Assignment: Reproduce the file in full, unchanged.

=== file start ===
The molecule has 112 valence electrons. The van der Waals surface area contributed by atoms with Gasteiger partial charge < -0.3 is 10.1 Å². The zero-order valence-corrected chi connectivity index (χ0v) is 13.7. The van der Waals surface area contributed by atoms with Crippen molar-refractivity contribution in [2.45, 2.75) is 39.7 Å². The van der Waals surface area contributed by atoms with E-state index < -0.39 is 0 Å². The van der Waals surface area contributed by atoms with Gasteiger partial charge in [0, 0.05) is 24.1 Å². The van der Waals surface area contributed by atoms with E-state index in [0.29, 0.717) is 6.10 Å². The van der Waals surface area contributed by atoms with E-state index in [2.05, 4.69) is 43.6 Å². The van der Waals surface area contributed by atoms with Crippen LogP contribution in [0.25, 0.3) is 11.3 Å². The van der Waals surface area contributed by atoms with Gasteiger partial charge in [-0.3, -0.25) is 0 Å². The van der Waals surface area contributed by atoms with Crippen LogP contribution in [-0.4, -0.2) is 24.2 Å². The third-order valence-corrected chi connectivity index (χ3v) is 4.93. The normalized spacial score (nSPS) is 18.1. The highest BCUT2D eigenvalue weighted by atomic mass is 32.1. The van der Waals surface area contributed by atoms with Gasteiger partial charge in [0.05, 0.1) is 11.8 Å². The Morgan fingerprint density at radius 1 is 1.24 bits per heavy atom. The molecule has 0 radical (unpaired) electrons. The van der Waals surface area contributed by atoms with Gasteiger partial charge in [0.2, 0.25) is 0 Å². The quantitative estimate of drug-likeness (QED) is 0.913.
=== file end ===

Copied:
The molecule has 112 valence electrons. The van der Waals surface area contributed by atoms with Gasteiger partial charge < -0.3 is 10.1 Å². The zero-order valence-corrected chi connectivity index (χ0v) is 13.7. The van der Waals surface area contributed by atoms with Crippen molar-refractivity contribution in [2.45, 2.75) is 39.7 Å². The van der Waals surface area contributed by atoms with E-state index < -0.39 is 0 Å². The van der Waals surface area contributed by atoms with Gasteiger partial charge in [0, 0.05) is 24.1 Å². The van der Waals surface area contributed by atoms with E-state index in [0.29, 0.717) is 6.10 Å². The van der Waals surface area contributed by atoms with E-state index in [2.05, 4.69) is 43.6 Å². The van der Waals surface area contributed by atoms with Crippen LogP contribution in [0.25, 0.3) is 11.3 Å². The van der Waals surface area contributed by atoms with Gasteiger partial charge in [-0.3, -0.25) is 0 Å². The van der Waals surface area contributed by atoms with Crippen LogP contribution in [-0.4, -0.2) is 24.2 Å². The third-order valence-corrected chi connectivity index (χ3v) is 4.93. The normalized spacial score (nSPS) is 18.1. The highest BCUT2D eigenvalue weighted by atomic mass is 32.1. The van der Waals surface area contributed by atoms with Gasteiger partial charge in [0.05, 0.1) is 11.8 Å². The Morgan fingerprint density at radius 1 is 1.24 bits per heavy atom. The molecule has 0 radical (unpaired) electrons. The van der Waals surface area contributed by atoms with Gasteiger partial charge in [0.2, 0.25) is 0 Å². The quantitative estimate of drug-likeness (QED) is 0.913.